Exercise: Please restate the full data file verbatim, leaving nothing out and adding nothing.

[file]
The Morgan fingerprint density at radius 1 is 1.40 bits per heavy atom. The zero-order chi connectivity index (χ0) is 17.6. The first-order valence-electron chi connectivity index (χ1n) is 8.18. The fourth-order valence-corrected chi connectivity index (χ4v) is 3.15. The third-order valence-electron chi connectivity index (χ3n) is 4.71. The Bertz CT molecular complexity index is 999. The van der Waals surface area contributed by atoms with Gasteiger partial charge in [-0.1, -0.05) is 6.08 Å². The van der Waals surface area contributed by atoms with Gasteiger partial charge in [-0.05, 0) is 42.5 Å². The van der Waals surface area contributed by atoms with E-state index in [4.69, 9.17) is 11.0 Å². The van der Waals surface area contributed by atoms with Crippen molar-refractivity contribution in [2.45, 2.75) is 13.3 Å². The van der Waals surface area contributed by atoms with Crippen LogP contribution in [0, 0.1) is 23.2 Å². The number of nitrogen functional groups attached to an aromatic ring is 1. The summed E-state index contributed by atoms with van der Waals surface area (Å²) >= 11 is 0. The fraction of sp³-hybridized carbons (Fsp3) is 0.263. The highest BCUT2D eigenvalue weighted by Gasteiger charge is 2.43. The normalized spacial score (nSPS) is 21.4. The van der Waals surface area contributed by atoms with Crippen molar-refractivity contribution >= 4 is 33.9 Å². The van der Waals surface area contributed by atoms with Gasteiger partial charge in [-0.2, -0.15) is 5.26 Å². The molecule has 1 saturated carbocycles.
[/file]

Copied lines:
The Morgan fingerprint density at radius 1 is 1.40 bits per heavy atom. The zero-order chi connectivity index (χ0) is 17.6. The first-order valence-electron chi connectivity index (χ1n) is 8.18. The fourth-order valence-corrected chi connectivity index (χ4v) is 3.15. The third-order valence-electron chi connectivity index (χ3n) is 4.71. The Bertz CT molecular complexity index is 999. The van der Waals surface area contributed by atoms with Gasteiger partial charge in [-0.1, -0.05) is 6.08 Å². The van der Waals surface area contributed by atoms with Gasteiger partial charge in [-0.05, 0) is 42.5 Å². The van der Waals surface area contributed by atoms with E-state index in [4.69, 9.17) is 11.0 Å². The van der Waals surface area contributed by atoms with Crippen molar-refractivity contribution in [2.45, 2.75) is 13.3 Å². The van der Waals surface area contributed by atoms with Crippen LogP contribution in [0, 0.1) is 23.2 Å². The number of nitrogen functional groups attached to an aromatic ring is 1. The summed E-state index contributed by atoms with van der Waals surface area (Å²) >= 11 is 0. The fraction of sp³-hybridized carbons (Fsp3) is 0.263. The highest BCUT2D eigenvalue weighted by Gasteiger charge is 2.43. The normalized spacial score (nSPS) is 21.4. The van der Waals surface area contributed by atoms with Crippen molar-refractivity contribution >= 4 is 33.9 Å². The van der Waals surface area contributed by atoms with Gasteiger partial charge in [-0.2, -0.15) is 5.26 Å². The molecule has 1 saturated carbocycles.